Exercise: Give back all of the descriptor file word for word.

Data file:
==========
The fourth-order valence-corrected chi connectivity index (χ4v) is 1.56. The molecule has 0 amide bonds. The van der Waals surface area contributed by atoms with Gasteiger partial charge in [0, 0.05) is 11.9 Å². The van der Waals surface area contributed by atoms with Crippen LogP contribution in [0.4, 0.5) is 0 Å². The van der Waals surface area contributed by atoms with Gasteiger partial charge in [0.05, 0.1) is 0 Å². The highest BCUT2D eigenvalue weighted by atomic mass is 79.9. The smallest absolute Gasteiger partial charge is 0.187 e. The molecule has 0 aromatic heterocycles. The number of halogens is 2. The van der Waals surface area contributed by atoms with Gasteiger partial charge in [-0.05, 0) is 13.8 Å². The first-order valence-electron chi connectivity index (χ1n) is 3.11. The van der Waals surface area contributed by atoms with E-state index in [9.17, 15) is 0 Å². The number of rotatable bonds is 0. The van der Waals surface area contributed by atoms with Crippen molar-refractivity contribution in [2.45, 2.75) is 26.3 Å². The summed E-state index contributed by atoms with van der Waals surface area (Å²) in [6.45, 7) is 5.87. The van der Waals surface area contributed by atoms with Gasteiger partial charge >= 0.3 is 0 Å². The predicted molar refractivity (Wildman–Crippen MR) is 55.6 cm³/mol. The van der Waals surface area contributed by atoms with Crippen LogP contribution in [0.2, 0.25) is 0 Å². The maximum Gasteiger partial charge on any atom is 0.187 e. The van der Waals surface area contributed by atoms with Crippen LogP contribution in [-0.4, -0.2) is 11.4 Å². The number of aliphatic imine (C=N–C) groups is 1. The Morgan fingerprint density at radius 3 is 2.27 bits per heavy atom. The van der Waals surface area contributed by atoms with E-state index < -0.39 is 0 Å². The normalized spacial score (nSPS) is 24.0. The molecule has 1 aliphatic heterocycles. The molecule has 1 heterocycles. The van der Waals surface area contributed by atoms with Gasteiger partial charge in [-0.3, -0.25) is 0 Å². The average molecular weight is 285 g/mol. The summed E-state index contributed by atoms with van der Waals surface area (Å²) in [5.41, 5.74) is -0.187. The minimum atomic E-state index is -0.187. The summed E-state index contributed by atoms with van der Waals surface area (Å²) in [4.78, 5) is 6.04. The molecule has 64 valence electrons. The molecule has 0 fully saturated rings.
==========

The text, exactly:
The fourth-order valence-corrected chi connectivity index (χ4v) is 1.56. The molecule has 0 amide bonds. The van der Waals surface area contributed by atoms with Gasteiger partial charge in [0, 0.05) is 11.9 Å². The van der Waals surface area contributed by atoms with Crippen LogP contribution in [0.4, 0.5) is 0 Å². The van der Waals surface area contributed by atoms with Gasteiger partial charge in [0.05, 0.1) is 0 Å². The highest BCUT2D eigenvalue weighted by atomic mass is 79.9. The smallest absolute Gasteiger partial charge is 0.187 e. The molecule has 0 aromatic heterocycles. The number of halogens is 2. The van der Waals surface area contributed by atoms with Gasteiger partial charge in [-0.05, 0) is 13.8 Å². The first-order valence-electron chi connectivity index (χ1n) is 3.11. The van der Waals surface area contributed by atoms with E-state index in [9.17, 15) is 0 Å². The number of rotatable bonds is 0. The van der Waals surface area contributed by atoms with Crippen molar-refractivity contribution in [2.45, 2.75) is 26.3 Å². The summed E-state index contributed by atoms with van der Waals surface area (Å²) in [6.45, 7) is 5.87. The van der Waals surface area contributed by atoms with Gasteiger partial charge >= 0.3 is 0 Å². The predicted molar refractivity (Wildman–Crippen MR) is 55.6 cm³/mol. The van der Waals surface area contributed by atoms with Crippen LogP contribution in [0.2, 0.25) is 0 Å². The maximum Gasteiger partial charge on any atom is 0.187 e. The van der Waals surface area contributed by atoms with Crippen LogP contribution in [-0.4, -0.2) is 11.4 Å². The number of aliphatic imine (C=N–C) groups is 1. The Morgan fingerprint density at radius 3 is 2.27 bits per heavy atom. The van der Waals surface area contributed by atoms with E-state index < -0.39 is 0 Å². The normalized spacial score (nSPS) is 24.0. The molecule has 1 aliphatic heterocycles. The molecule has 1 heterocycles. The van der Waals surface area contributed by atoms with Gasteiger partial charge in [-0.3, -0.25) is 0 Å². The average molecular weight is 285 g/mol. The summed E-state index contributed by atoms with van der Waals surface area (Å²) in [5.41, 5.74) is -0.187. The minimum atomic E-state index is -0.187. The summed E-state index contributed by atoms with van der Waals surface area (Å²) in [4.78, 5) is 6.04. The molecule has 64 valence electrons. The molecule has 0 fully saturated rings.